According to a new study flame retardants are very pervasive at preschools and day care centers nowadays, possibly divulging children to chemicals that are known to be hazardous to their health.
The study led by UC Berkeley researchers was published online Thursday, May 15, in the journal Chemosphere. The researcher was funded by the California Air Resources Board.
This study represents the first methodical review of flame retardants in early child care settings.
For the purpose air and floor dust samples were collected from 40 child care centers serving more than 1,760 children in Monterey and Alameda counties. The researchers tested the samples for potentially dangerous flame retardant chemicals.
The facilities were located in a mix of urban, rural and agricultural areas. The test was made for 14 different PBDEs, or polybrominated diphenyl ethers, and four non-PBDE flame retardants, including tris phosphate compounds in 100 percent of the dust samples collected.
Median levels of PBDEs were slightly lower than those found in homes in other studies, but median levels of chlorinated tris were analogous to or higher than household levels found in preceding studies.
“These findings underscore how widespread these materials are in indoor environments,” said study lead author Asa Bradman, associate director of the Center for Children’s Environmental Health Research at UC Berkeley. “A growing body of research has found links between flame retardants and a range of human health effects, including neurodevelopmental delays in children. Children are more vulnerable to the health effects of environmental contaminants, so we should be particularly careful to reduce their exposure to harmful chemicals.”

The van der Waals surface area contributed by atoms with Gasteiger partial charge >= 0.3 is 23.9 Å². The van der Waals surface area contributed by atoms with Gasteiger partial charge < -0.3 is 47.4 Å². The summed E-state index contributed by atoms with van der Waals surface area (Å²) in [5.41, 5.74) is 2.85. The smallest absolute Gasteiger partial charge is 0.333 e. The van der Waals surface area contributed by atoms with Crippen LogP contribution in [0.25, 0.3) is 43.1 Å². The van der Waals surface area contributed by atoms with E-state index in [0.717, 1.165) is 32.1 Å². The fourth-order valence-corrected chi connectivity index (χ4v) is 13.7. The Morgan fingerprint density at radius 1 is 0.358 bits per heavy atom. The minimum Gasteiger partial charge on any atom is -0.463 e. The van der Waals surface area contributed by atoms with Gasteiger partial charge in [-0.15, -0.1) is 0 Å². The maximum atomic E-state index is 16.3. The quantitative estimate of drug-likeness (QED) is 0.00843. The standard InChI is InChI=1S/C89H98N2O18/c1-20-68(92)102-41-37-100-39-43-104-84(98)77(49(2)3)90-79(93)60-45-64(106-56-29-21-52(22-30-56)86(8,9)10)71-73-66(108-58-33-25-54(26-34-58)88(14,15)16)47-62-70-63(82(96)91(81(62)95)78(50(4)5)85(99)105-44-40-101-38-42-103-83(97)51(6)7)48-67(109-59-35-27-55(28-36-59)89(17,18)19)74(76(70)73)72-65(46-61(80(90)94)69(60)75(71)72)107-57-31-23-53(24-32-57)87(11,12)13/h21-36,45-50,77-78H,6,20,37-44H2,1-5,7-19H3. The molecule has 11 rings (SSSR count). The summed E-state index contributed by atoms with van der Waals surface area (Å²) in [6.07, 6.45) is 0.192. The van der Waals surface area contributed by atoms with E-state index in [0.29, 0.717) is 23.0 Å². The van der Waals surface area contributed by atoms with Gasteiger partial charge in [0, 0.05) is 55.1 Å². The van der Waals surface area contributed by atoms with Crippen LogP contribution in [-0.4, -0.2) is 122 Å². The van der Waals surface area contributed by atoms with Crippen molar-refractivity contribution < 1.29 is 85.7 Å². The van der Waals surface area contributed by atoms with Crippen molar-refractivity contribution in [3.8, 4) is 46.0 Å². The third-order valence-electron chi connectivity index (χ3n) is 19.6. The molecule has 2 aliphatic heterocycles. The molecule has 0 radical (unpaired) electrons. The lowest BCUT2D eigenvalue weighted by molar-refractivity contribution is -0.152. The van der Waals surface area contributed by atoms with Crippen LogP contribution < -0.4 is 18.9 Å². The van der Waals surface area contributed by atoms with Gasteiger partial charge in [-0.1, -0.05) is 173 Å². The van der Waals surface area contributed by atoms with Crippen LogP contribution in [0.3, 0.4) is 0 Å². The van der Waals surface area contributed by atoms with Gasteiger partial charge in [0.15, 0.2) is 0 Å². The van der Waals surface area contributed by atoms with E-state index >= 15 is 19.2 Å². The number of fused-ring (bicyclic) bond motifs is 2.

Out of the total facilities surveyed, 29 had upholstered furniture and 17 had napping equipment that enclosed foam. Facilities with foam products had considerably higher concentrations of flame retardant chemicals than the centers deprived of such equipment.
Bradman said the higher tris levels were mainly associated to the mats children nap on as well as furniture.
Ellen Dektar, senior management analyst with Alameda County’s Early Care and Education Planning Council, said a small but growing number of child care facilities are becoming more selective in the products they use and are encouraging “green” and “eco-healthy” certification and standards.
“Child care professionals are really idealistic and would do anything for the children they’re taking care of,” she said.
At Montessori School at Five Canyons in Castro Valley, director Meher Van Groenou said she has been promoting healthful and environmentally friendly practices since she founded the school in 2002. “We really would like to completely give up those foam things but haven’t found the best product yet,” Van Groenou said. The Montessori school was not part of the study, she said.
To reduce flame retardant exposure, UC Berkeley’s Asa Bradman provided the people with the following guidelines:
- Vacuum daily with a HEPA filter and use a wet mop to minimize dust.
- Wash hands frequently.
- Buy wooden furniture or cushions filled with polyester, down, wool or cotton.
- Look for the TB117-2013 tag on new furniture, and verify that the product is flame retardant-free.
- Consider the Green Science Policy Institute’s Safer Sofa Foam Exchange program, which can connect those in the San Francisco Bay Area with a supplier of foam that is free of flame retardants.
Other co-authors of the study include researchers from the Battelle Memorial Institute in Ohio, the U.S. Environmental Protection Agency, the Lawrence Berkeley National Laboratory and the California Air Resources Board.